In the past, the fluid's bounding box/AABB determined the number of grid
cells but that has been removed in the current implementation. Its only
really there for testing, or if you intend to use the full extent of the grid.
The grid size is by design dependent on the smoothing radius and simulation
scale, as the grid's main purpose is to accelerate the distance calculation
between SPH particles.
The first cause that comes to mind is the fluid-rigid interaction. The current
method tries to take of advantage of both the fluid's grid as well as the rigid
body broadphase. It first converts the entire rigid body's AABB into grid cells
and then performs a binary search for each of those grid cells to find potentially
colliding particles. Next, if the rigid is compound or concave, each fluid particle
is tested against the rigid's midphase. The issue is that if the rigid body has a
very large AABB relative to the particles, then the algorithm would perform a
very large number of binary searches.
grid.forEachGridCell(rigidMin, rigidMax, particleRigidCollider);
with something like (not sure if the function names are correct, see btFluidSortingGrid.h)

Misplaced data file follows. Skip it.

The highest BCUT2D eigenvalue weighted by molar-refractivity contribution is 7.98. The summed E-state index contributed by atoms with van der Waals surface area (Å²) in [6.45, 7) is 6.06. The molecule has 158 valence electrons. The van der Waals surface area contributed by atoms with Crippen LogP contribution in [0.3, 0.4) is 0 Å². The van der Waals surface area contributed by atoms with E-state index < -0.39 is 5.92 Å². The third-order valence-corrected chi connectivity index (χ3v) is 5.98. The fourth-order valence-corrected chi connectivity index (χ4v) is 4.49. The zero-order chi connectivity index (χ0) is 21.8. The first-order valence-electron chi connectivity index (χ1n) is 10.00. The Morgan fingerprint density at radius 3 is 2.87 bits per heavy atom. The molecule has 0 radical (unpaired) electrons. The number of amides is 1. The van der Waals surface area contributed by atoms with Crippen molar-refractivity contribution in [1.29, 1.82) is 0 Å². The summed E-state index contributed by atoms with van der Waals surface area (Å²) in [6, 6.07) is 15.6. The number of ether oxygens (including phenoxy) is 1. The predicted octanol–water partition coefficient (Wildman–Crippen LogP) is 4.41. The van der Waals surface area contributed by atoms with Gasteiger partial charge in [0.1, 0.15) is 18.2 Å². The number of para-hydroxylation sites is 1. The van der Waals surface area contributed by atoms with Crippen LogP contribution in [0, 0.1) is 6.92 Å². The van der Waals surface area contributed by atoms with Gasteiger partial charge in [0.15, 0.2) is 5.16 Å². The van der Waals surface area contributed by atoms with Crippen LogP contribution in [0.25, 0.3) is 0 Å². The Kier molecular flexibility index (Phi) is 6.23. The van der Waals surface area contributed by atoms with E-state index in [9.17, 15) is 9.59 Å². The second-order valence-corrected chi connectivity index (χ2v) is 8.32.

for(int i = 0; i < grid.getNumGridCells(); ++i)
const btFluidGridIterator& FI = grid.getGridCell(i);
particleRigidCollider.processParticles(FI, btVector3(), btVector3());
to skip the grid-AABB test. If there are other, small rigid bodies in the simulation,
it would probably be best to add a branch that checks whether the rigid body has
a relatively large AABB and use the for loop above only for that case.
That may not solve the issue though, as the sphere-trimesh collision algorithm is
slow by nature. How many particles are in the simulation? How many triangles
does the mesh have? Even using, say, 4000 particles, on a simple heightfield mesh
of 300 triangles would be fairly slow.
If the mesh's triangles are directly being used for collisions, it could greatly help
performance to use convex decomposition to approximate the mesh with a group
of convex hulls(see the HACD demo?). With particles that are much smaller than
the mesh, the approximation would not be noticeable.
If you do not mind using an even more unstable codebase, there is also a work in
progress Bullet3 fork(https://github.com/rtrius/bullet3
), which runs entirely on the
GPU, but it is far from complete. For example, it is currently not possible to add or
remove particles while the simulation is running.